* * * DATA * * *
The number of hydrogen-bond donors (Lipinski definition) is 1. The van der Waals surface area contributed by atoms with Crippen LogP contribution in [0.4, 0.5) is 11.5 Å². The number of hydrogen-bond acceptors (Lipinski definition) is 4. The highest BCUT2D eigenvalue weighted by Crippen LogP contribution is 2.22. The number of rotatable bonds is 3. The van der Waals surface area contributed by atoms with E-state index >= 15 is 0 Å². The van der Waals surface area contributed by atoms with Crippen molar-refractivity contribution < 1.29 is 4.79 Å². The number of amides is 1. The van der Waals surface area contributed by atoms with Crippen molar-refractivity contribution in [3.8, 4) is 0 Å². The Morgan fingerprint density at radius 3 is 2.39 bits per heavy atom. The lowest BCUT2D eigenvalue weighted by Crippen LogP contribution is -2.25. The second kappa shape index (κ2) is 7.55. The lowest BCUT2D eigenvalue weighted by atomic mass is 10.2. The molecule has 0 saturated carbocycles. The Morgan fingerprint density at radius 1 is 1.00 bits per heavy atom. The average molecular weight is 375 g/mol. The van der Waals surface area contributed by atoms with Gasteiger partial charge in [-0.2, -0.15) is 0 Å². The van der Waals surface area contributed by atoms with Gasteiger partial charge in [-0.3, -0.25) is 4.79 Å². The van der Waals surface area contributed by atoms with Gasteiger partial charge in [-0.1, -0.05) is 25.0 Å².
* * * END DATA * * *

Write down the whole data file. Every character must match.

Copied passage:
The number of hydrogen-bond donors (Lipinski definition) is 1. The van der Waals surface area contributed by atoms with Crippen LogP contribution in [0.4, 0.5) is 11.5 Å². The number of hydrogen-bond acceptors (Lipinski definition) is 4. The highest BCUT2D eigenvalue weighted by Crippen LogP contribution is 2.22. The number of rotatable bonds is 3. The van der Waals surface area contributed by atoms with E-state index >= 15 is 0 Å². The van der Waals surface area contributed by atoms with Crippen molar-refractivity contribution < 1.29 is 4.79 Å². The number of amides is 1. The van der Waals surface area contributed by atoms with Crippen molar-refractivity contribution in [3.8, 4) is 0 Å². The Morgan fingerprint density at radius 3 is 2.39 bits per heavy atom. The lowest BCUT2D eigenvalue weighted by Crippen LogP contribution is -2.25. The second kappa shape index (κ2) is 7.55. The lowest BCUT2D eigenvalue weighted by atomic mass is 10.2. The molecule has 0 saturated carbocycles. The Morgan fingerprint density at radius 1 is 1.00 bits per heavy atom. The average molecular weight is 375 g/mol. The van der Waals surface area contributed by atoms with Gasteiger partial charge in [-0.2, -0.15) is 0 Å². The van der Waals surface area contributed by atoms with Gasteiger partial charge in [-0.3, -0.25) is 4.79 Å². The van der Waals surface area contributed by atoms with Gasteiger partial charge in [-0.1, -0.05) is 25.0 Å².